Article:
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Tourist London

The Athenaeum: where Gladstone met a prostitute

This is the Athenaeum Club, in London’s Waterloo Place. It lies at the top of the Duke of York’s steps (on the left as you go up).

On the night of 6 May 1882, a Member of Parliament named Colonel Tottenham emerged from the club at around 11:30 p.m. after a good dinner. He met an astonishing sight on the steps. The Prime Minister was talking to a prostitute under the gaslight.

Colonel Tottenham was delighted. As an Opposition MP, he saw an opportunity to make trouble for the Prime Minister. William Gladstone was a sanctimonious old goat who always took a high moral tone in public while evidently behaving very differently in private.

Another eyewitness, a man named Parkinson, was so horrified that he wrote to the Prime Minister next day:

‘Had I seen the Heavens open & an angel descend & said such a thing (as I saw), I should have asked the Earth to open and swallow the angel as a liar.’

Gladstone lived across the road from the Athenaeum. He had been on his way back to No 10 Downing Street for the evening when the woman accosted him at the top of the Duke of York’s steps. Greatly embarrassed, he claimed to have been pointing out the error of her ways to her when he was spotted.

Few believed him. The Opposition party had him followed for months afterwards in the hope of digging up more dirt that they could use in an election campaign.

Worst of all for Gladstone, he returned to Downing Street that night to learn of the Phoenix Park murders in Dublin. His nephew, newly appointed as Chief Secretary for Ireland, had been stabbed to death by a gang of Irish National Invincibles (forerunners of the IRA) while walking in the park with the Permanent Under-Secretary.



Oscar Wilde, the Theatre Royal, and a blackmailing rent boy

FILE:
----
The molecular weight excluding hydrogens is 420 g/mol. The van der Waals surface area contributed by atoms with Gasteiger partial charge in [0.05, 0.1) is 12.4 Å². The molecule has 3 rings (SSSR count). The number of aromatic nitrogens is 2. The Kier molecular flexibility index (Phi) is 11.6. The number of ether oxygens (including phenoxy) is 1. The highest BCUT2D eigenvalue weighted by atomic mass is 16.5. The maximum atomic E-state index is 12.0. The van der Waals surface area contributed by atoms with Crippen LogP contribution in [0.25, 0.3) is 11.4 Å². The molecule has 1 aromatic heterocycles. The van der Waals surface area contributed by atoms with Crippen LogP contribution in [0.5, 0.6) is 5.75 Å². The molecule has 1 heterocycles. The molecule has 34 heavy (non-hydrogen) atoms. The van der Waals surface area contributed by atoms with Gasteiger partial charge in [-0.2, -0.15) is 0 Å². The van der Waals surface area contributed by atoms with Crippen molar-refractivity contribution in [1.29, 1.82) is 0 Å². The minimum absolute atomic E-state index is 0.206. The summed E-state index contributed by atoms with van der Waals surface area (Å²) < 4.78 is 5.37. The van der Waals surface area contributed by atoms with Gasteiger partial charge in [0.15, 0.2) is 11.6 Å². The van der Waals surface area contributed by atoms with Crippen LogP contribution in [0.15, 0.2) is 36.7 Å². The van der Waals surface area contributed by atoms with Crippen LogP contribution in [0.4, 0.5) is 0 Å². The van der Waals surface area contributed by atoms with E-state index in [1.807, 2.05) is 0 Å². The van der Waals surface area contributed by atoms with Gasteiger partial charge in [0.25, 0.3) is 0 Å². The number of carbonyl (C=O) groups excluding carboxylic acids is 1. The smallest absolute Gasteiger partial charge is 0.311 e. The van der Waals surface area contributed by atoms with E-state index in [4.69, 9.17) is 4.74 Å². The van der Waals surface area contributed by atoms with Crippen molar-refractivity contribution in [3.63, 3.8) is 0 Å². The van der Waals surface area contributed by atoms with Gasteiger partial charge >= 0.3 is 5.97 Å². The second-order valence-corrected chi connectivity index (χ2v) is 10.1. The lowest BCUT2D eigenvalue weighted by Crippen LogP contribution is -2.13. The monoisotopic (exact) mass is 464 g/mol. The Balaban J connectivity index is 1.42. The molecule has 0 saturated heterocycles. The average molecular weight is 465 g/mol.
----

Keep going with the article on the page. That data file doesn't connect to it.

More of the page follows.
This is the stage door of the Theatre Royal in London’s Haymarket. It was the scene of a glittering first night on 19 April 1893 when Oscar Wilde’s latest comedy A Woman of No Importance was performed for the first time.

The theatre was packed for the occasion. The lead role was played by Sir Herbert Beerbohm Tree. He was heartily applauded at his curtain call, as was the author, although not everyone approved of him. Sir Herbert’s half-brother Max Beerbohm was in the audience as Oscar came on stage:

‘When little Oscar came on to make his bow there was a slight mingling of boos and hisses, through he looked very sweet in a new white waistcoat and a large bunch of little lilies in his coat.’

The play was a triumph, nevertheless. Wilde was at the height of his success as he left by the stage door that night.

Waiting outside was a young blackmailer named William Allen. He had a letter of Wilde’s in his hand. The letter was addressed to Lord Alfred Douglas. It called him ‘My own boy’ and made it quite clear that the two of them were lovers.

Homosexual activity was a criminal offence then, punishable by imprisonment. Allen offered to sell the letter back to Oscar for £10.

‘Ten pounds!’ Wilde was insulted. ‘You have no appreciation of literature! If you had asked me for £50, I might have given it to you.’